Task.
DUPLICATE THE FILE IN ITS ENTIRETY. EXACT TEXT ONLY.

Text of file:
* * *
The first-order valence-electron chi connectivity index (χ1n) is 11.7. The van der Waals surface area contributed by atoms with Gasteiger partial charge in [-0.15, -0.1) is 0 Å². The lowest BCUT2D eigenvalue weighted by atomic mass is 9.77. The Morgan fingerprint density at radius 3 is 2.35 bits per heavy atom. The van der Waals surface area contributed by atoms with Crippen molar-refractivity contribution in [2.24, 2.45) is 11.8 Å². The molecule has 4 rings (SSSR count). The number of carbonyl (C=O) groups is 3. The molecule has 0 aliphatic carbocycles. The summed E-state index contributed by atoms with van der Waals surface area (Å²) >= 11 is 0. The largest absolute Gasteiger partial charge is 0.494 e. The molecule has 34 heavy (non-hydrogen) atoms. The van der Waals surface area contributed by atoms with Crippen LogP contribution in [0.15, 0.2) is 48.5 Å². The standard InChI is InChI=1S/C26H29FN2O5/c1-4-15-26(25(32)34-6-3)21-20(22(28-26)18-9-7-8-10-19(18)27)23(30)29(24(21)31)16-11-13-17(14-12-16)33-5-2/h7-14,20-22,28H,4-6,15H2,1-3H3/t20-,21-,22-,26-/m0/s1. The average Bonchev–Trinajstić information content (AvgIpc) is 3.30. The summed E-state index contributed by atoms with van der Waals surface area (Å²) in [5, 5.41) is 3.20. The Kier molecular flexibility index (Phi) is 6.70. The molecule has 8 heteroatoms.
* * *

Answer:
The first-order valence-electron chi connectivity index (χ1n) is 11.7. The van der Waals surface area contributed by atoms with Gasteiger partial charge in [-0.15, -0.1) is 0 Å². The lowest BCUT2D eigenvalue weighted by atomic mass is 9.77. The Morgan fingerprint density at radius 3 is 2.35 bits per heavy atom. The van der Waals surface area contributed by atoms with Crippen molar-refractivity contribution in [2.24, 2.45) is 11.8 Å². The molecule has 4 rings (SSSR count). The number of carbonyl (C=O) groups is 3. The molecule has 0 aliphatic carbocycles. The summed E-state index contributed by atoms with van der Waals surface area (Å²) >= 11 is 0. The largest absolute Gasteiger partial charge is 0.494 e. The molecule has 34 heavy (non-hydrogen) atoms. The van der Waals surface area contributed by atoms with Crippen LogP contribution in [0.15, 0.2) is 48.5 Å². The standard InChI is InChI=1S/C26H29FN2O5/c1-4-15-26(25(32)34-6-3)21-20(22(28-26)18-9-7-8-10-19(18)27)23(30)29(24(21)31)16-11-13-17(14-12-16)33-5-2/h7-14,20-22,28H,4-6,15H2,1-3H3/t20-,21-,22-,26-/m0/s1. The average Bonchev–Trinajstić information content (AvgIpc) is 3.30. The summed E-state index contributed by atoms with van der Waals surface area (Å²) in [5, 5.41) is 3.20. The Kier molecular flexibility index (Phi) is 6.70. The molecule has 8 heteroatoms.